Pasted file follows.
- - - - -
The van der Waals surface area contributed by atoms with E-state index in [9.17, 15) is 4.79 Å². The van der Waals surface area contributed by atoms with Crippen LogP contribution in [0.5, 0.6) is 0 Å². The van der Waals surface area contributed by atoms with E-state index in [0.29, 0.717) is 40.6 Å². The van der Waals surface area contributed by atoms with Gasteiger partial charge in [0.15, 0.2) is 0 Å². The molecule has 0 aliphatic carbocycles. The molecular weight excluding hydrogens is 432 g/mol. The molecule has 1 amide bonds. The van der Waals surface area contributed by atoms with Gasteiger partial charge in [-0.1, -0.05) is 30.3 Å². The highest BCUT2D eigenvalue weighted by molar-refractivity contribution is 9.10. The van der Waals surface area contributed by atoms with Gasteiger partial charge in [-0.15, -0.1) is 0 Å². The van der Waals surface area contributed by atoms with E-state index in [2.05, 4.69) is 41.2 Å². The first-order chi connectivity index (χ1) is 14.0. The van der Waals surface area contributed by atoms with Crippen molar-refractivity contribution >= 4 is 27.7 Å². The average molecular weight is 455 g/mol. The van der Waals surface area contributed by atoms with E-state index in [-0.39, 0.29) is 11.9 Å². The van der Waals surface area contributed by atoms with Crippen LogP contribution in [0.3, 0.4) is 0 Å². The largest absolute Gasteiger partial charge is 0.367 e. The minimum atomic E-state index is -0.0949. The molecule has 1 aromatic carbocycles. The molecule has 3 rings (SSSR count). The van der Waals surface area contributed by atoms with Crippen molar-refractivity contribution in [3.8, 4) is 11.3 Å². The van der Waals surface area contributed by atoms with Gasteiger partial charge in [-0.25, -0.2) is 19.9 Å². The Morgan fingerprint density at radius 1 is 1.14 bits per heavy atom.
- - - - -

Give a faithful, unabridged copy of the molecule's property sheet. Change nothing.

The van der Waals surface area contributed by atoms with E-state index in [9.17, 15) is 4.79 Å². The van der Waals surface area contributed by atoms with Crippen LogP contribution in [0.5, 0.6) is 0 Å². The van der Waals surface area contributed by atoms with E-state index in [0.29, 0.717) is 40.6 Å². The van der Waals surface area contributed by atoms with Gasteiger partial charge in [0.15, 0.2) is 0 Å². The molecule has 0 aliphatic carbocycles. The molecular weight excluding hydrogens is 432 g/mol. The molecule has 1 amide bonds. The van der Waals surface area contributed by atoms with Gasteiger partial charge in [-0.1, -0.05) is 30.3 Å². The highest BCUT2D eigenvalue weighted by molar-refractivity contribution is 9.10. The van der Waals surface area contributed by atoms with Gasteiger partial charge in [-0.15, -0.1) is 0 Å². The van der Waals surface area contributed by atoms with E-state index in [2.05, 4.69) is 41.2 Å². The first-order chi connectivity index (χ1) is 14.0. The van der Waals surface area contributed by atoms with Crippen molar-refractivity contribution >= 4 is 27.7 Å². The average molecular weight is 455 g/mol. The van der Waals surface area contributed by atoms with E-state index in [-0.39, 0.29) is 11.9 Å². The van der Waals surface area contributed by atoms with Crippen LogP contribution in [0.3, 0.4) is 0 Å². The largest absolute Gasteiger partial charge is 0.367 e. The minimum atomic E-state index is -0.0949. The molecule has 1 aromatic carbocycles. The molecule has 3 rings (SSSR count). The van der Waals surface area contributed by atoms with Crippen molar-refractivity contribution in [3.8, 4) is 11.3 Å². The van der Waals surface area contributed by atoms with Gasteiger partial charge in [-0.25, -0.2) is 19.9 Å². The Morgan fingerprint density at radius 1 is 1.14 bits per heavy atom.